QUALITY: More Likely to Get Sick, Less Likely to Have Access to Care
More evidence about the health care crisis facing poor people and minorities. Health and Human Services Secretary Kathleen Sebelius this week released a report, Health Disparities: A Case for Closing the Gap, examining widespread and worrisome disparities. Low-income Americans and racial and ethnic minorities experience higher rates of disease, face more barriers to accessing care, and often lack access to routine or preventative care.
Chronic disease is a particularly big problem. In general, minority populations are more likely than white populations to experience obesity, cancer, diabetes, or HIV. While about 39 percent of the general population suffers from chronic disease, the rate for African Americans is 48 percent. Seven out of 10 African Americans between the ages of 18 and 64 are overweight or obese. They are also more likely than other racial or ethnic groups develop cancer or be HIV infected.
Access is also a problem. Low-income people and minorities are much less likely have insurance. Of the approximately 46 million uninsured, about half are poor and one-third suffer from chronic disease. Even for those with access to care, the care is less consistent. Disjointed, inconsistent care frequently leads to poorer health, and for those with chronic disease, a lack of routine care and prevention can lead to costly emergency room visits and more serious health problems. Low-income Americans are three times less likely to have a consistent source of medical care.
Minorities are less likely to receive routine screening for cancer. That means when the disease is finally detected, it is in a more advanced and often fatal stage. Low-income women are 26 percent less likely to have a mammogram. Vietnamese women are about half as likely to get routine pap smear for early detection of cervical cancer—and Hispanic and Vietnamese women experience cervical cancer at twice the rate of white women. The White House addressed the health care problems faced by women in an earlier report, Roadblocks to Health Care.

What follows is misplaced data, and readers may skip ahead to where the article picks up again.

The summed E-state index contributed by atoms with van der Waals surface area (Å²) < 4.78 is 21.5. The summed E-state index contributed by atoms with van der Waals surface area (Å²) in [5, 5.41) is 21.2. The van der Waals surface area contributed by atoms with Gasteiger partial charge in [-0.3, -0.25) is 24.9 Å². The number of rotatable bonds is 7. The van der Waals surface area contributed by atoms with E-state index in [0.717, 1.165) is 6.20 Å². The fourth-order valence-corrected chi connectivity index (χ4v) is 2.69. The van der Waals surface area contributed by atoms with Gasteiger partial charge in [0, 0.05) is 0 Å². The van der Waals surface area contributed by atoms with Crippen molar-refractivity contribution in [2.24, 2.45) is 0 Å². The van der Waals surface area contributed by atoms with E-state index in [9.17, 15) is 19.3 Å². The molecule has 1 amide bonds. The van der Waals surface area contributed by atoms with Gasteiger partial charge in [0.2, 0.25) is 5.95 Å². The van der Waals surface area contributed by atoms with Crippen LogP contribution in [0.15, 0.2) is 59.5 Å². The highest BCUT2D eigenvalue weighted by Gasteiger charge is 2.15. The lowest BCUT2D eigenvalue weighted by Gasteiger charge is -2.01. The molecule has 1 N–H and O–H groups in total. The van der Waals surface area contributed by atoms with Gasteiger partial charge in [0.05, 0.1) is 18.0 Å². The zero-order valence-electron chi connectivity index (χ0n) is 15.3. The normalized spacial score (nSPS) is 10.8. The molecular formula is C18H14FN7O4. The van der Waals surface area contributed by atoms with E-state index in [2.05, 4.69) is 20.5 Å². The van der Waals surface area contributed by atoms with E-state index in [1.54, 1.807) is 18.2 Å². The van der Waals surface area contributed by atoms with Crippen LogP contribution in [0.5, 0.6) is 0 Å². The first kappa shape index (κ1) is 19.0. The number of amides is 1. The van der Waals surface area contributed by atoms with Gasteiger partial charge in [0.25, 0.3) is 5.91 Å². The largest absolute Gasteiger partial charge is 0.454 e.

These disparities are only growing worse in the current economic crisis, underscoring the importance of health reform that is affordable, accessible, and emphasizes comprehensive, preventative care for everyone. Recently, the Kaiser Family Foundation has taken a look at state and national health disparities in terms of gender, race, and ethnicity. We'll post on the briefing, Putting Women's Health Disparities on the Map: Examining Racial and Ethnic Disparities at the State Level, later this week. As Secretary Sebelius said in a press release,
Minorities and low income Americans are more likely to be sick and less likely to get the care they need...These disparities have plagued our health system and our country for too long. Now, it's time for Democrats and Republicans to come together to pass reforms this year that help reduce disparities and give all Americans the care they need and deserve.